Kingston, NY –  In September, the citizens of Kingston became aware of a proposed diversion of up to 1.75 million gallons per day of their municipal water supply to the Town of Ulster. The proposal to sell this water would support the profit-making interests of Niagara Water Bottling Company, a California company that projects in return 100 or so jobs that pay below industry standards. They are also expected to seek the maximum tax exemptions, potentially shifting the burden to residents and local business as part of Start-Up NY and other public funding sources.  Since that time, KingstonCitizens.org has led a concerted effort to understand the details of this proposal that has involved the Kingston community as well as residents in surrounding communities who would also be impacted.

KingstonCitizens.org is pleased to present a public educational forum titled “Bottled Water: Bad for the People and the Environment” on, Thursday, December 4th 2014 from 6:00pm – 8:00pm at the Kingston Public Library located at 55 Franklin Street in Kingston, NY.  All are invited to attend.

Guest panelist will be Alex Beauchamp, Northeast Regional Director of Food and Water Watch (Washington, DC).

The evening will be moderated by KingstonCitizens.org’s Policy and Planning Director Jennifer Schwartz Berky.

This event will be filmed by Clark Richters of Kingston News.

For more information, contact Rebecca Martin at: rebecca@kingstoncitizens.org


About KingstonCitizens.org: KingstonCitizens.org is a community-based organization committed to improving the quality of life of Kingston residents through accountability and transparency between the people and their local government. By providing citizens with current and important information through better communication, our work is meant to nurture citizen participation and empowerment through projects, education and fun.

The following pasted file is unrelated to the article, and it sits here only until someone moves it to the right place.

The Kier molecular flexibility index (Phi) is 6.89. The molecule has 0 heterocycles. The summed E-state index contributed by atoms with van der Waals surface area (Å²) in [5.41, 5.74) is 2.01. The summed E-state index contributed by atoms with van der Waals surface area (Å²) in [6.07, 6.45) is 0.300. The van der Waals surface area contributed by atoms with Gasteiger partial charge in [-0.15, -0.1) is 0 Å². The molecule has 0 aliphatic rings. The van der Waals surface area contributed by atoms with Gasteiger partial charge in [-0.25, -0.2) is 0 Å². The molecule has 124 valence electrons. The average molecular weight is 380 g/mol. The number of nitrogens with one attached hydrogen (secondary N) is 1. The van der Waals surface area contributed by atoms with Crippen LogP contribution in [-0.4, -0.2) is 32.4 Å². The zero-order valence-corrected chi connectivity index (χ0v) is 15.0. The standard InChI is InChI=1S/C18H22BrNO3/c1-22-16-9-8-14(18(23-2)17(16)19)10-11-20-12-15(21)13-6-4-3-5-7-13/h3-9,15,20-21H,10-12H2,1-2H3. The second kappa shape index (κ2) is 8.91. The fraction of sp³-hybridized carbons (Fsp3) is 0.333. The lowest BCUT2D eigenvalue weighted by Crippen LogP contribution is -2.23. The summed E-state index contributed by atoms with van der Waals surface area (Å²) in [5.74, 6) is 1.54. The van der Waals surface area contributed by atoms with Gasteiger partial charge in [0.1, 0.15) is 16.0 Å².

About Alex Beauchamp, Food and Water Watch
Alex Beauchamp is the Northeast Region Director at Food & Water Watch. Based in the Brooklyn office, Alex oversees all organizing efforts in New York and the Northeast. Alex has worked on issues related to fracking, factory farms, genetic engineering, and water privatization at Food & Water Watch since 2009. His background is in legislative campaigning, and community and electoral organizing. Before joining Food & Water Watch, Alex worked for Grassroots Campaigns, Inc., where he worked on several campaigns including organizing support for renewable energy in Colorado, fundraising, and running get-out-the-vote operations. Alex graduated from Carleton College with a degree in political science. He can be reached at abeauchamp(at)fwwatch(org).

About Jennifer Schwartz Berky, Planning and Policy Director – KingstonCitizens.org:  Jennifer Schwartz Berky, the evening’s moderator, has over 25 twenty years of experience in the fields of architecture, conservation, economic development, and urban planning in the non-profit, government, academic and private sectors. Prior to launching Hone Strategic, she served as Deputy Director of Ulster County Planning for over seven years, where she was the lead researcher and liaison to the Ulster County Charter Commission. Before moving to Ulster County, she worked in Washington, DC at the World Bank and Urban Institute, at the University of Rome (Italy) and as a project manager of design and construction for New York City’s major cultural institutions. Berky has lived for extended periods in Argentina, Chile, France, Israel, Italy, and Spain. She earned a B.A. in Art History from SUNY Stony Brook and Masters’ degrees in Urban Planning (M.Phil.) and Real Estate Development (M.S.) at Columbia University, where she is also currently completing a Ph.D. in Urban Planning on the subject of environmental economics.

WHAT TO EXPECT: Town of Ulster Town Board Meeting Thursday, 11/20/14 at 7:00pm

By Rebecca Martin

The Town of Ulster Town Board will meet on Thursday, November 20th at 7:00pm.   Scheduled to occur that evening is the Town of Ulster Town Board to give final approval of itself as being “Lead Agency” in the proposed Niagara Bottling Company SEQR process.